Cites the FBI’s data on bias-related crimes in the U.S. but notes severe undercounting
WASHINGTON, D.C. – Today, the FBI released its 2017 Uniform Crime Reporting (UCR) hate crimes data which shows an increase of approximately 17 percent in hate crimes data reported by law enforcement agencies from 2016 to 2017. This is the third year in a row in which there has been an increase in reported hate crimes and is the largest increase since the 9/11 terror attacks. Kristen Clarke, president and executive director of the Lawyers’ Committee for Civil Rights Under Law issued the following statement in response:
“The increase in reported hate crimes is a chilling reminder that we must redouble our efforts to combat the rise in hate crimes and hate-inspired incidents across the country. We are especially concerned about hate incidents directed at African Americans and other racial minorities which reflects the toxic rhetoric and racially divisive policies that we too often see at the federal level. But even with this disturbing increase, we know that this data is incomplete. The Justice Department’s own surveys suggest that UCR data dramatically underrepresents the actual number of hate crimes experienced by community members, demonstrating that an estimated two-thirds of hate crimes are either misclassified by law enforcement or go unreported to law enforcement, leaving the full scope of bias-related crimes in America difficult to determine.
“We must work with law enforcement, prosecutors, and other officials at the front end of the criminal justice system to ensure the full and complete reporting of hate crimes and appropriately address this uptick in hate-fueled incidents. By strengthening law enforcement’s response to hate crimes, we can ensure that more communities report incidents when they occur.”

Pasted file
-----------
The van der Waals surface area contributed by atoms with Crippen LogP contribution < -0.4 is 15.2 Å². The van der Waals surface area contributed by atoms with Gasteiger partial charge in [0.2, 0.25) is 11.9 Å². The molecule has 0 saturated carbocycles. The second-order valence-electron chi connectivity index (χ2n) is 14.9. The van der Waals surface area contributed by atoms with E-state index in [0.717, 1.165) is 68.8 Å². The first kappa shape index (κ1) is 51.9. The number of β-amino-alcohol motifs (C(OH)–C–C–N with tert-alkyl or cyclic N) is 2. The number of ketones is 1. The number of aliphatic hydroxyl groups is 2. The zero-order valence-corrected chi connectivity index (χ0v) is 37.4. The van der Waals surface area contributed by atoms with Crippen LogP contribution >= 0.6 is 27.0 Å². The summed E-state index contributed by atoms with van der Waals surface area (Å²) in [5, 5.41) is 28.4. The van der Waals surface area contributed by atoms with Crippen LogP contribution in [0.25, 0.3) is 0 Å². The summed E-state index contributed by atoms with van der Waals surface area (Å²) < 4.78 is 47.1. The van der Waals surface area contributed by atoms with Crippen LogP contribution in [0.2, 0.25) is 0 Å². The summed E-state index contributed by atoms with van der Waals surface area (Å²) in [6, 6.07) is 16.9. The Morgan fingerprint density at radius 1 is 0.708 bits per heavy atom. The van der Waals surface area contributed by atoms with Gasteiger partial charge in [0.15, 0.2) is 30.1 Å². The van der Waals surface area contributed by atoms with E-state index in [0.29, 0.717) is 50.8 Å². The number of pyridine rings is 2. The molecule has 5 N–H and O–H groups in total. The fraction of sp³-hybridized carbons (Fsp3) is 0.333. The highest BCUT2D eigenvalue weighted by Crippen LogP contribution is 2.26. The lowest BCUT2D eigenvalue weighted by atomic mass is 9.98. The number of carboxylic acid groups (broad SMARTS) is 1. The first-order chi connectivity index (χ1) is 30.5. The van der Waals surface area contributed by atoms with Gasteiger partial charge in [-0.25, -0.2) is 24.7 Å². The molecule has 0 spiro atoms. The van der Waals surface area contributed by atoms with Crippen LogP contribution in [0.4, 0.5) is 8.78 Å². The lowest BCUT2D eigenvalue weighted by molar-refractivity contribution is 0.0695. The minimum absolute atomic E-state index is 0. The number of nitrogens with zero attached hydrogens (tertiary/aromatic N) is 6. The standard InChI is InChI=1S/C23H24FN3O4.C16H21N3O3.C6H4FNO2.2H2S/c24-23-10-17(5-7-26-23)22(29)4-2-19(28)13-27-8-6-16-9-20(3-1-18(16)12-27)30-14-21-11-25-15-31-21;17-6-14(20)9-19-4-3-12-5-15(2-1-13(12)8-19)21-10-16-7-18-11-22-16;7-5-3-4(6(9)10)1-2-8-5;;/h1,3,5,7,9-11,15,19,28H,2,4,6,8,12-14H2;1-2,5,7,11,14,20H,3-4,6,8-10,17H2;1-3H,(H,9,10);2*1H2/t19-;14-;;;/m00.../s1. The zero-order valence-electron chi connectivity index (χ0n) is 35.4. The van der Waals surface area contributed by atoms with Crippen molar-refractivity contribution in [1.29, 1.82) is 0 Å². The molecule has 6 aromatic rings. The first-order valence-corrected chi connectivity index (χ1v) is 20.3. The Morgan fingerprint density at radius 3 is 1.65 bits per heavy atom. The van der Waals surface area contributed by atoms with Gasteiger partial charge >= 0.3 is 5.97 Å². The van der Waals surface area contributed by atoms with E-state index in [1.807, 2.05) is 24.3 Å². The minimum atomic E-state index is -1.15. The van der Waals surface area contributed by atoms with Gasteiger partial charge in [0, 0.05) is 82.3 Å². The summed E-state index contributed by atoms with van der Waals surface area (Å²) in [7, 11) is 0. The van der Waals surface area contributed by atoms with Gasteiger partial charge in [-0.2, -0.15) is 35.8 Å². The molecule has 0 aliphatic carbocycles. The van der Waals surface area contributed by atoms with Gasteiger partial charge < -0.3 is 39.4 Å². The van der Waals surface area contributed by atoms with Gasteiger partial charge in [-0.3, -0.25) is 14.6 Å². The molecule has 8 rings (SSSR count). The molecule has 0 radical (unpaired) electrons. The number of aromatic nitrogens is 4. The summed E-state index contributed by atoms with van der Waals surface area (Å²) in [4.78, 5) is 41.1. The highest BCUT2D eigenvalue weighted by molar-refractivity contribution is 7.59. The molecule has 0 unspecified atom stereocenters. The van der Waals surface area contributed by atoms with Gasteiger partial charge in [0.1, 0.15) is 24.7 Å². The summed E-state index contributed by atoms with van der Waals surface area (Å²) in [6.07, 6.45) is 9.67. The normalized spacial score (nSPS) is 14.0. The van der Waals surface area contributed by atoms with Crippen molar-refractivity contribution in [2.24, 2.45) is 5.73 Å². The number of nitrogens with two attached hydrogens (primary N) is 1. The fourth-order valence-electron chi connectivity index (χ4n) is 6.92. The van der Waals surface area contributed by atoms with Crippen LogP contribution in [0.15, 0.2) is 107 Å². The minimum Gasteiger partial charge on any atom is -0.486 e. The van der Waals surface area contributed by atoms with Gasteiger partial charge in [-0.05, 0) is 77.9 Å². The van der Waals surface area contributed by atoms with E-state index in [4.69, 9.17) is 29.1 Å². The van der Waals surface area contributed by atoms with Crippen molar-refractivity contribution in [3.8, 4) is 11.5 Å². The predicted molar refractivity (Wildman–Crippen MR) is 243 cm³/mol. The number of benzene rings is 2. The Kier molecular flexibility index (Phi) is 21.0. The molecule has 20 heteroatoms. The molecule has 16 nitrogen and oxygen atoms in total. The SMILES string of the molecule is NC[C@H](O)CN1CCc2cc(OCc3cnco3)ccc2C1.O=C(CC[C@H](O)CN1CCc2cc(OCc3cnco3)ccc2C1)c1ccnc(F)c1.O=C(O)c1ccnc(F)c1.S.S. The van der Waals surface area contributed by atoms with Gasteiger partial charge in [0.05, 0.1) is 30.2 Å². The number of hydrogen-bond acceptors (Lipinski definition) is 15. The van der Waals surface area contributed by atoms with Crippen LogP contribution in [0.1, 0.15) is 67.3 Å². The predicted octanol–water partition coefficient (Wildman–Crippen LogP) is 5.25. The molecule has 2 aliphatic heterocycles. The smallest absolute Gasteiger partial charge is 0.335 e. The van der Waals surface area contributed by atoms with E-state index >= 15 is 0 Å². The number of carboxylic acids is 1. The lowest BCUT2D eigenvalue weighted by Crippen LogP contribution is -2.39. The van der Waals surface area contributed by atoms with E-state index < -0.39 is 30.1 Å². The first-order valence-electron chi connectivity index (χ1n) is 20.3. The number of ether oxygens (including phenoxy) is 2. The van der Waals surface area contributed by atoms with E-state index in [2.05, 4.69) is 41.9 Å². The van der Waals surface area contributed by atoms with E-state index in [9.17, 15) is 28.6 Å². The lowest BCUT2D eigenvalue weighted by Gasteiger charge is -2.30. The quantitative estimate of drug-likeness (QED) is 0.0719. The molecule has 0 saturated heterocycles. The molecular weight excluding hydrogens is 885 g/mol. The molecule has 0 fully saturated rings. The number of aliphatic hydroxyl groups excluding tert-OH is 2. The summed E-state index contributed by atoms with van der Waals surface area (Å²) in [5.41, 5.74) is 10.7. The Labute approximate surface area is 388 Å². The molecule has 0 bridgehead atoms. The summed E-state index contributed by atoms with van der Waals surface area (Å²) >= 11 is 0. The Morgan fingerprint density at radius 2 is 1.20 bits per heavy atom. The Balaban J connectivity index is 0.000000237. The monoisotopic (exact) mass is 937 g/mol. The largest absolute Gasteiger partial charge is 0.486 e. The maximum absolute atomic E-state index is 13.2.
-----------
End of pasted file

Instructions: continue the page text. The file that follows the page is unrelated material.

Last year, the Lawyers’ Committee for Civil Rights Under Law launched a partnership with the IACP to strengthen the relationship between law enforcement and communities that too often are the targets of hate crimes.
The Lawyers’ Committee’s Stop Hate Project works to support communities targeted for hate by connecting them to the resources they need. The Stop Hate Project provides training to community members on identifying hate crimes, and works in partnership with the Matthew Shepard Foundation and Civil Rights Enforcement Associates to train law enforcement and prosecutors on investigating and prosecuting hate crimes. To learn more about this important work visit www.8449nohate.org.
About the Lawyers’ Committee for Civil Rights Under Law
The Lawyers’ Committee for Civil Rights Under Law, a nonpartisan, nonprofit organization, was formed in 1963 at the request of President John F. Kennedy to involve the private bar in providing legal services to address racial discrimination. Now in its 55th year, the Lawyers’ Committee for Civil Rights Under Law is continuing its quest to “Move America Toward Justice.” The principal mission of the Lawyers’ Committee for Civil Rights Under Law is to secure, through the rule of law, equal justice for all, particularly in the areas of criminal justice, fair housing and community development, economic justice, educational opportunities, and voting rights.
Derrick Robinson, Lawyers’ Committee, [email protected], 202-662-8317